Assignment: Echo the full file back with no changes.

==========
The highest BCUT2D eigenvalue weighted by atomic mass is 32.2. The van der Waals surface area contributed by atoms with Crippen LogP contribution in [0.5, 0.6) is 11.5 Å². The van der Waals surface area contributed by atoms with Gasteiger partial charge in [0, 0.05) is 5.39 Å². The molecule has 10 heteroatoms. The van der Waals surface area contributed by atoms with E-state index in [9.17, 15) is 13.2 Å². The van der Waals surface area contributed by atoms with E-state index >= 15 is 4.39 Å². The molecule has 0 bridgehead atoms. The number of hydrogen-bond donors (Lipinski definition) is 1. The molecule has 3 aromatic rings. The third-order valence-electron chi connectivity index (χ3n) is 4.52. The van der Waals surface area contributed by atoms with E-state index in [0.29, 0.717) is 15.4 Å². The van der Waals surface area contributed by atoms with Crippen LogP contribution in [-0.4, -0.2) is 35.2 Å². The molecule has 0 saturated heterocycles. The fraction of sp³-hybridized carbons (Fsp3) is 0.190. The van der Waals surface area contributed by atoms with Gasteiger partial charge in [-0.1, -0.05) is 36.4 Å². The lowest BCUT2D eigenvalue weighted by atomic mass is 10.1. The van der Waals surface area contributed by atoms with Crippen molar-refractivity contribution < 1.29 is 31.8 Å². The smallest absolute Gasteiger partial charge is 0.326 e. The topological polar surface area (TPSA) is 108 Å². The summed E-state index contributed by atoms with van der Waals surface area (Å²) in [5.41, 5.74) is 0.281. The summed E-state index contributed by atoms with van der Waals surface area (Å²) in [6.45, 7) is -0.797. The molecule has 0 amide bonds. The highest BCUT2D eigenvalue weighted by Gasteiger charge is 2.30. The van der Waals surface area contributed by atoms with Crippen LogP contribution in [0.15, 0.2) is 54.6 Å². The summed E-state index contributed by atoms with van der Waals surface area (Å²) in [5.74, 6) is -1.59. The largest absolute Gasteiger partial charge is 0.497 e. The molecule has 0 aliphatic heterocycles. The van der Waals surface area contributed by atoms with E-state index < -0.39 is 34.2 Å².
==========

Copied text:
The highest BCUT2D eigenvalue weighted by atomic mass is 32.2. The van der Waals surface area contributed by atoms with Crippen LogP contribution in [0.5, 0.6) is 11.5 Å². The van der Waals surface area contributed by atoms with Gasteiger partial charge in [0, 0.05) is 5.39 Å². The molecule has 10 heteroatoms. The van der Waals surface area contributed by atoms with E-state index in [9.17, 15) is 13.2 Å². The van der Waals surface area contributed by atoms with E-state index >= 15 is 4.39 Å². The molecule has 0 bridgehead atoms. The number of hydrogen-bond donors (Lipinski definition) is 1. The molecule has 3 aromatic rings. The third-order valence-electron chi connectivity index (χ3n) is 4.52. The van der Waals surface area contributed by atoms with E-state index in [0.29, 0.717) is 15.4 Å². The van der Waals surface area contributed by atoms with Crippen LogP contribution in [-0.4, -0.2) is 35.2 Å². The molecule has 0 saturated heterocycles. The fraction of sp³-hybridized carbons (Fsp3) is 0.190. The van der Waals surface area contributed by atoms with Gasteiger partial charge in [-0.1, -0.05) is 36.4 Å². The lowest BCUT2D eigenvalue weighted by atomic mass is 10.1. The van der Waals surface area contributed by atoms with Crippen molar-refractivity contribution < 1.29 is 31.8 Å². The smallest absolute Gasteiger partial charge is 0.326 e. The topological polar surface area (TPSA) is 108 Å². The summed E-state index contributed by atoms with van der Waals surface area (Å²) in [5.41, 5.74) is 0.281. The summed E-state index contributed by atoms with van der Waals surface area (Å²) in [6.45, 7) is -0.797. The molecule has 0 amide bonds. The highest BCUT2D eigenvalue weighted by Gasteiger charge is 2.30. The van der Waals surface area contributed by atoms with Crippen LogP contribution in [0.15, 0.2) is 54.6 Å². The summed E-state index contributed by atoms with van der Waals surface area (Å²) in [5.74, 6) is -1.59. The largest absolute Gasteiger partial charge is 0.497 e. The molecule has 0 aliphatic heterocycles. The van der Waals surface area contributed by atoms with E-state index < -0.39 is 34.2 Å².